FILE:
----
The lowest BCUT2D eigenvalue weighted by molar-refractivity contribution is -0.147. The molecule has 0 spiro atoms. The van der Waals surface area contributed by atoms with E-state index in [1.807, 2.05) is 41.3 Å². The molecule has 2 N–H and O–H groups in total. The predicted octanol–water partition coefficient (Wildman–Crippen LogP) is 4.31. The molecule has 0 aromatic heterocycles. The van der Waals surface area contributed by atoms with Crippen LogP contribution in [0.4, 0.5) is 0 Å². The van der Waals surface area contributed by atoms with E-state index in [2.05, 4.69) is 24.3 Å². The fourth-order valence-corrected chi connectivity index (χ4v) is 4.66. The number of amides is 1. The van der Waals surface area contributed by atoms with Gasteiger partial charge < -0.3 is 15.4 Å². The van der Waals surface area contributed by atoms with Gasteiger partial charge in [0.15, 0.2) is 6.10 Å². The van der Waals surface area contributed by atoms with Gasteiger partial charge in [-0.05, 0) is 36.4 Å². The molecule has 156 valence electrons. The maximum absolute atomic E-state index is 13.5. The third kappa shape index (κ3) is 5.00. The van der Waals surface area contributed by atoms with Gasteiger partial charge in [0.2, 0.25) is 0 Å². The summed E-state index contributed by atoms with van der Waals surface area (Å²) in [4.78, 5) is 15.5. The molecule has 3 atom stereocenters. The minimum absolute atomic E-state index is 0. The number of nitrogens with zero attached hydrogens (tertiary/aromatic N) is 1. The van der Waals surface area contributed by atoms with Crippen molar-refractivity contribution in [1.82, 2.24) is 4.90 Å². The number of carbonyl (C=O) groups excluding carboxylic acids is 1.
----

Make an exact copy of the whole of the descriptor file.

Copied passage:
The lowest BCUT2D eigenvalue weighted by molar-refractivity contribution is -0.147. The molecule has 0 spiro atoms. The van der Waals surface area contributed by atoms with E-state index in [1.807, 2.05) is 41.3 Å². The molecule has 2 N–H and O–H groups in total. The predicted octanol–water partition coefficient (Wildman–Crippen LogP) is 4.31. The molecule has 0 aromatic heterocycles. The van der Waals surface area contributed by atoms with Crippen LogP contribution in [0.4, 0.5) is 0 Å². The van der Waals surface area contributed by atoms with E-state index in [2.05, 4.69) is 24.3 Å². The fourth-order valence-corrected chi connectivity index (χ4v) is 4.66. The number of amides is 1. The van der Waals surface area contributed by atoms with Gasteiger partial charge < -0.3 is 15.4 Å². The van der Waals surface area contributed by atoms with Gasteiger partial charge in [0.15, 0.2) is 6.10 Å². The van der Waals surface area contributed by atoms with Gasteiger partial charge in [-0.05, 0) is 36.4 Å². The molecule has 156 valence electrons. The maximum absolute atomic E-state index is 13.5. The third kappa shape index (κ3) is 5.00. The van der Waals surface area contributed by atoms with Gasteiger partial charge in [0.2, 0.25) is 0 Å². The summed E-state index contributed by atoms with van der Waals surface area (Å²) in [4.78, 5) is 15.5. The molecule has 3 atom stereocenters. The minimum absolute atomic E-state index is 0. The number of nitrogens with zero attached hydrogens (tertiary/aromatic N) is 1. The van der Waals surface area contributed by atoms with Crippen molar-refractivity contribution in [1.82, 2.24) is 4.90 Å². The number of carbonyl (C=O) groups excluding carboxylic acids is 1.